Canadian Art & Literature History
Summer is the perfect time to pull out some classic books, but you can go a step further and visit the homes of famous Canadian authors to gain a whole new perspective on your favourite reads. Historic places hold amazing stories within their walls and have a special skill of transporting visitors to a different place and time, just like a great book. The homes of famous Canadian authors and artists allow us to step into their minds and works – giving us a more personal connection to the classics we’ve been reading all our lives.
Victoria, British Columbia
Home to Emily Carr and her pet monkey, Woo, the Carr Residence is a beautifully restored provincial and national historic site in Victoria, BC. Visit the Carr House to see where one of Canada’s most-famous artists and authors grew up – take a walk around the neighbourhood, Beacon Hill Park and the ocean shoreline to see where Emily Carr gained her appreciation for nature and shaped her unique perspective of the west coast. Take the opportunity to explore and learn more about Emily Carr with guided tours and series of programs inspired by the themes of her life.
Vancouver, British Columbia
Located in Vancouver, BC. is the childhood home of author Joy Kogawa – who stands as a historical reminder of the internment experience of Japanese Canadians during World War Two. A literary landmark, today it goes on to be a unique live/work space and a site of healing and reconciliation, hosting author residencies, literary events, and offering year-round educational tours for school groups and general public. Can’t make it to Vancouver? No problem, the website of the Historic Joy Kogawa House has virtual tours of the home – you can see Joy Kogawa’s desk, where she wrote her novel, “Obasan.”
Leacock Museum National Historic Site, is the summer home of humourist Stephen Butler Leacock. Located on the tranquil shores of Lake Couchiching, you will find the world’s largest archival holding of Leacock manuscripts for you to explore! The collection covers work from 1869 to 1944, focusing on Orillia, Lake Simcoe, and Montreal. Visit to see where Leacock got his inspiration and creativity for his book, “Sunshine Sketches of a Little Town” (1912).
Author of the well known poem “In Flanders Fields,” Lieutenant Colonel John McCrae (1872-1918), was a First World War doctor, soldier, and poet. McCrae House is a National Historic Site, and John McCraw himself was designated a figure of national historic importance in 1946. “In Flanders Fields,” was written by McCrae in 1915 on the battlefields of Ypres, Belgium, and was published anonymously in the British magazine Punch – it became one of the most celebrated poems of World War One, and has made the poppy a lasting symbol of soldiers who lost their lives during the war. Watch this Heritage Minute to learn more about Lieutenant Colonel John McCrae – https://www.historicacanada.ca/content/heritage-minutes/john-mccrae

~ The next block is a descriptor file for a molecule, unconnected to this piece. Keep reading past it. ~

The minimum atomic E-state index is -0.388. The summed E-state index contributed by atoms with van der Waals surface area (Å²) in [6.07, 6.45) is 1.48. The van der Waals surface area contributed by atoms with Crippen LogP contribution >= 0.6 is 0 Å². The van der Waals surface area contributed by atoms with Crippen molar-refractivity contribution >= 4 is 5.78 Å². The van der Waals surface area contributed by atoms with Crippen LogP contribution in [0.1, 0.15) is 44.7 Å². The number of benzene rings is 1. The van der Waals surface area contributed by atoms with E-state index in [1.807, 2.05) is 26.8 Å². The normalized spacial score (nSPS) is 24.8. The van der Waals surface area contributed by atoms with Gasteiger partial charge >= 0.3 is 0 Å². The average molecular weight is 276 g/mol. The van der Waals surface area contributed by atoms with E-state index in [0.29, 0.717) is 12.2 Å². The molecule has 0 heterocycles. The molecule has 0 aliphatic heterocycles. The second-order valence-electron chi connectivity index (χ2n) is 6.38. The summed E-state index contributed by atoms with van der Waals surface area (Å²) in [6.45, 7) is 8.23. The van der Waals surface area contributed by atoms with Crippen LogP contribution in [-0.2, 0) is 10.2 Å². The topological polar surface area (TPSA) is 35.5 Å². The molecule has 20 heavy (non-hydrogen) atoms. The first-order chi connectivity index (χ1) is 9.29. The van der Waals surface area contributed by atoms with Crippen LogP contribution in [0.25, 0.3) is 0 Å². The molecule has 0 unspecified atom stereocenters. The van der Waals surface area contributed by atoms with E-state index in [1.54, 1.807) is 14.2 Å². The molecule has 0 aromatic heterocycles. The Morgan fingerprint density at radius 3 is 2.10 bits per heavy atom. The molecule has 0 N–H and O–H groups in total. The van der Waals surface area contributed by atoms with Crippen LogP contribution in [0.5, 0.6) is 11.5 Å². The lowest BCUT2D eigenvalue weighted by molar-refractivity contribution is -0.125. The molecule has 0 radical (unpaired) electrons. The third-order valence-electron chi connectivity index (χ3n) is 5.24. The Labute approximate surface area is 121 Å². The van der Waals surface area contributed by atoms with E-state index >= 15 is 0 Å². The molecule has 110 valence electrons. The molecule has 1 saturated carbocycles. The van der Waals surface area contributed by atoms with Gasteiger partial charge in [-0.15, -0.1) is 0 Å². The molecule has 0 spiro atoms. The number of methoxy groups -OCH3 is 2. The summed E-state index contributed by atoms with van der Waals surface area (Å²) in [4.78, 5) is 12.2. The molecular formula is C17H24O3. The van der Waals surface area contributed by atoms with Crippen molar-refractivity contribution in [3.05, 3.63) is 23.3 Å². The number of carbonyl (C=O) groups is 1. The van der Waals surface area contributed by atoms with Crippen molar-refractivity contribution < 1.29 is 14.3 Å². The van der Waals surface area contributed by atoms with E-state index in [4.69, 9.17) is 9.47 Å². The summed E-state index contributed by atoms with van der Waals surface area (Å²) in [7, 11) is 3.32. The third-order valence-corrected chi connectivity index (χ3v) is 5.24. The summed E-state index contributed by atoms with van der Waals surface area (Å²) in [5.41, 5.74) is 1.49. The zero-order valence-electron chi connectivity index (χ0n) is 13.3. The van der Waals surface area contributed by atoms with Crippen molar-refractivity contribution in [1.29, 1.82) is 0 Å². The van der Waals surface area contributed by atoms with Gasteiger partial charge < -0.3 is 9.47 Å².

Green Gables, Prince Edward Island
Arguably Canada’s most notable literary landmark, Green Gables is the setting for the beloved 1908 novel Anne of Green Gables. The original warm and welcoming green-gabled farmhouse, which inspired author Lucy Maud Montgomery over a century ago, has been lovingly restored to reflect the period – even including the furnishings in the rooms. Visit to relive youth escapades and find creativity!
New Glasgow, Prince Edward Island
Combining real and imaginary worlds, Lucy Maud Montgomery’s Cavendish National Historic Site is a cultural landscape that embraces the landscape near Cavendish, Prince Edward Island, a landscape author L. M. Montgomery knew so well and made famous in her “Anne of Green Gables” books. Visit to connect and reflect with the life and work of loved and internationally known author, L. M. Montgomery. Watch this heritage minute to learn more about L. M. Montgomery – https://www.historicacanada.ca/content/heritage-minutes/lucy-maud-montgomery
Victoria, British Columbia to New Glasgow, Prince Edward Island
50 Great Saves: The Heritage Railway Stations Protection Act
Duncan, British Columbia to McAdam, New Brunswick 10 places
In 1990, the Heritage Railway Stations Protection Act came into effect after years of lobbying with the help of the National Trust for Canada. The act has granted over 150 railway stations federal legal protection across the country including the Duncan train station in Duncan, BC and the McAdam Railway Station in McAdam, New Brunswick.
Atlantic Canada’s Hidden Histories
Shelburne, Nova Scotia to Middle Sackville, Nova Scotia 35 places
geocaches that demonstrate the rich, diverse histories of Atlantic Canada.
Halifax, Nova Scotia to Middle Sackville, Nova Scotia 9 places
The geography of Black urban Halifax and Windsor encompassing the waves of Black migration
The Hidden Black Cityscape
Saint Marys Parish to New Brunswick 15 places
Explore Fredericton’s early Black history. Often missing from the modern cityscape.